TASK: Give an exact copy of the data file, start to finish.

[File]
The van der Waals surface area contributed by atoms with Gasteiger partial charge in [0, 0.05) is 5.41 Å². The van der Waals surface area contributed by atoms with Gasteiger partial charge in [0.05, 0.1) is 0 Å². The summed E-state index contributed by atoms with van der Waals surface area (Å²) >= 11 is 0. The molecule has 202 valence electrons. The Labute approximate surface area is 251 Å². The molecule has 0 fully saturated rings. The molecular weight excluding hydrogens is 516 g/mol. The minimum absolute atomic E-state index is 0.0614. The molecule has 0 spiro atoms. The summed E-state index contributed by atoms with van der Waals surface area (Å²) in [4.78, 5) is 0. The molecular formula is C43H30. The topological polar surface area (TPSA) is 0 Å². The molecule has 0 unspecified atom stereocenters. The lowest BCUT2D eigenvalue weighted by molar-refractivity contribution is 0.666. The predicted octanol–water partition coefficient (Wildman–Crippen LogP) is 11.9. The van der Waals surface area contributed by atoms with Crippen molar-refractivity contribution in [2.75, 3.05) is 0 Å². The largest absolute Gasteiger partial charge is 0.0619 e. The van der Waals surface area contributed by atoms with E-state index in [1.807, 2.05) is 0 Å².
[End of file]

The van der Waals surface area contributed by atoms with Gasteiger partial charge in [0, 0.05) is 5.41 Å². The van der Waals surface area contributed by atoms with Gasteiger partial charge in [0.05, 0.1) is 0 Å². The summed E-state index contributed by atoms with van der Waals surface area (Å²) >= 11 is 0. The molecule has 202 valence electrons. The Labute approximate surface area is 251 Å². The molecule has 0 fully saturated rings. The molecular weight excluding hydrogens is 516 g/mol. The minimum absolute atomic E-state index is 0.0614. The molecule has 0 spiro atoms. The summed E-state index contributed by atoms with van der Waals surface area (Å²) in [4.78, 5) is 0. The molecular formula is C43H30. The topological polar surface area (TPSA) is 0 Å². The molecule has 0 unspecified atom stereocenters. The lowest BCUT2D eigenvalue weighted by molar-refractivity contribution is 0.666. The predicted octanol–water partition coefficient (Wildman–Crippen LogP) is 11.9. The van der Waals surface area contributed by atoms with Crippen molar-refractivity contribution in [2.75, 3.05) is 0 Å². The largest absolute Gasteiger partial charge is 0.0619 e. The van der Waals surface area contributed by atoms with E-state index in [1.807, 2.05) is 0 Å².